Why Netflix’s ‘Resident Evil’ Series Was Canceled

Resident Evil

After the first season of Andrew Dabb’s Resident Evil series failed to win over fans of the video game franchise, Netflix decided to cancel the show.

The goal of the show was to stay closer to the spirit of Capcom’s horror franchise than Paul W.S. Anderson’s Resident Evil films starring Mila Jonavich, which were commercially successful but diverged significantly from the original material.

Dabb’s eight-part series centers on a scientist named Jade Wesker who, in the post-apocalyptic year 2036, is trying to find a cure for the deadly T-virus, while also showing flashbacks to 2022, when Jade and her twin sister learn that their father, game franchise villain Albert Wesker, is working on a sinister drug in New Raccoon City.

On July 14, about the same time that “The Gray Man” was released, Resident Evil was quietly released on the streamer. 

Netflix actively marketed the premiere of the $200 million action comedy starring Ryan Gosling and Chris Evans, yet the only place the show was advertised was on the website of the made-up Umbrella Company, which had two trailers.

The first four days of Dabb’s series saw 72.7 million hours of viewing time, putting it at No. 2 on Netflix’s charts. 

However, the following week, the first half of the fourth season of the sci-fi smash hit Stranger Things was released, and Dabb’s series dropped out of the Top 10 charts.

The show’s potential to attract viewers was hindered by its poor critical reaction and mediocre word of mouth. 

The critical consensus was negative (55% on Rotten Tomatoes), and the general public was much harsher (27% fresh).

Reddick’s performance as Albert Wexler, a naïve parent and a guy with a dark secret, earned the show praise, but the show ultimately failed because it was perceived as an adolescent drama that was “too woke.” 

The majority of the series focused on little Jade and her sister Sienna, who were widely panned.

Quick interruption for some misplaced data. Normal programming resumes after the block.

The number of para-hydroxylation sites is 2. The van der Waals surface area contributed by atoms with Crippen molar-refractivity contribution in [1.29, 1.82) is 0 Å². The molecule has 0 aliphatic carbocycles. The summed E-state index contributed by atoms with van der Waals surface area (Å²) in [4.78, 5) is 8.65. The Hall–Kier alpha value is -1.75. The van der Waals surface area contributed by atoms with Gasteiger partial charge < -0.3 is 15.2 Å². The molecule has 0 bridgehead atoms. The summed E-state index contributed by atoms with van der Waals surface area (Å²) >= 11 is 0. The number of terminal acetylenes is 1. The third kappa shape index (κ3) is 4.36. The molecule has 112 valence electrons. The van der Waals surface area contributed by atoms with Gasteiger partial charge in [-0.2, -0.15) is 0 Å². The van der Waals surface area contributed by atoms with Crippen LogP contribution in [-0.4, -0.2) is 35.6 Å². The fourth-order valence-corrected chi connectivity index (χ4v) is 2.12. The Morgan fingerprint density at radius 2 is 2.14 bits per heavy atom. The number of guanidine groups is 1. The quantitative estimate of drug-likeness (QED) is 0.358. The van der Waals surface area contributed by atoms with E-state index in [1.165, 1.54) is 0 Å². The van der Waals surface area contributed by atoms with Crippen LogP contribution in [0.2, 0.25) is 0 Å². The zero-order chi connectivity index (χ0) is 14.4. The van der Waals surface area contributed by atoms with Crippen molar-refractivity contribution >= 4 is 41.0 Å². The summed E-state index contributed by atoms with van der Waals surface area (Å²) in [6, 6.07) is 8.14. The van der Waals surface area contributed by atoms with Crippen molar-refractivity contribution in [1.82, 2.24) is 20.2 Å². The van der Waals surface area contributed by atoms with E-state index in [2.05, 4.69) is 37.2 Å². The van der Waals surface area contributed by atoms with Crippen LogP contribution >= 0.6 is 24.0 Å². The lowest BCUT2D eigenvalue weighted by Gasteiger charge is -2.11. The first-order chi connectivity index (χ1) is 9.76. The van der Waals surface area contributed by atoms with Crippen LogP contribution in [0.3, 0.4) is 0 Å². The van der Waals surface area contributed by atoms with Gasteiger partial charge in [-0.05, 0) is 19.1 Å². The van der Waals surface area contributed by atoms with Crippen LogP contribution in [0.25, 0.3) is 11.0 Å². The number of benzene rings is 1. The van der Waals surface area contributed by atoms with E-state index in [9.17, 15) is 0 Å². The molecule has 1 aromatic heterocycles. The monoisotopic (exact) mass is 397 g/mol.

The lack of nostalgia among viewers was also a problem. There was a recent relaunch of the video game series in 2017 with “Resident Evil: Biohazard,” and a sequel was released in 2018 with “Resident Evil: Village,” but neither of these games are referenced or even addressed in the new Netflix series.

As disappointing as it was, the box office performance of Johannes Roberts’ “Resident Evil: Welcome to Raccoon City” did nothing to increase the show’s chances of being a hit with streaming viewers. 

The remake premiered in the midst of the Omicron pandemic in November 2021, and despite being the number one digital rental for three weeks, it earned less than $42 million.

Capcom’s Resident Evil was supposed to be their response to CD Projekt’s The Witcher adaption, which became the year’s most-watched TV show on any streaming service and boosted sales of The Witcher 3: Wild Hunt by 544% in December.

Dabb was so sure that the show would get a second season that he was already creating it when the first season broadcast. 

However, Netflix canceled the series on August 26 due to low numbers, despite the fact that the first season ended on a cliffhanger. No other streaming services have come to the rescue as of this posting.

After the cancellation of Dabb’s series and the poor performance of “Resident Evil: Welcome to Raccoon City” in theaters, no new adaptations are in development. 

But filmmaker Brandon Salisbury is also working on a documentary about George A. Romero called Resident Evil.

The film Romero worked on while having his assistant at the time, Jason Bareford, play through the entire Resident Evil video game while he watched and drafted the script will be the subject of the documentary. 

The game’s film movie rights were originally owned by Constantin Film, which ultimately decided to sideline Romero.

Salisbury claimed that he and the documentary’s producers, Capcom and Constantin Film, received permission to film some of the sequences planned by Romero in an abandoned mansion decorated to look like the iconic one from the original game. The anticipated launch date for the project is 2024.

Cloud versions of Resident Evil 2, Resident Evil 3, and Resident Evil 7 Biohazard are currently being developed by Capcom for the Nintendo Switch and are expected to launch in 2022. A “Winters’ Expansion” for Resident Evil: Village Cloud will be available for download on December 2. The official release date for Resident Evil: Village Cloud is October 28.

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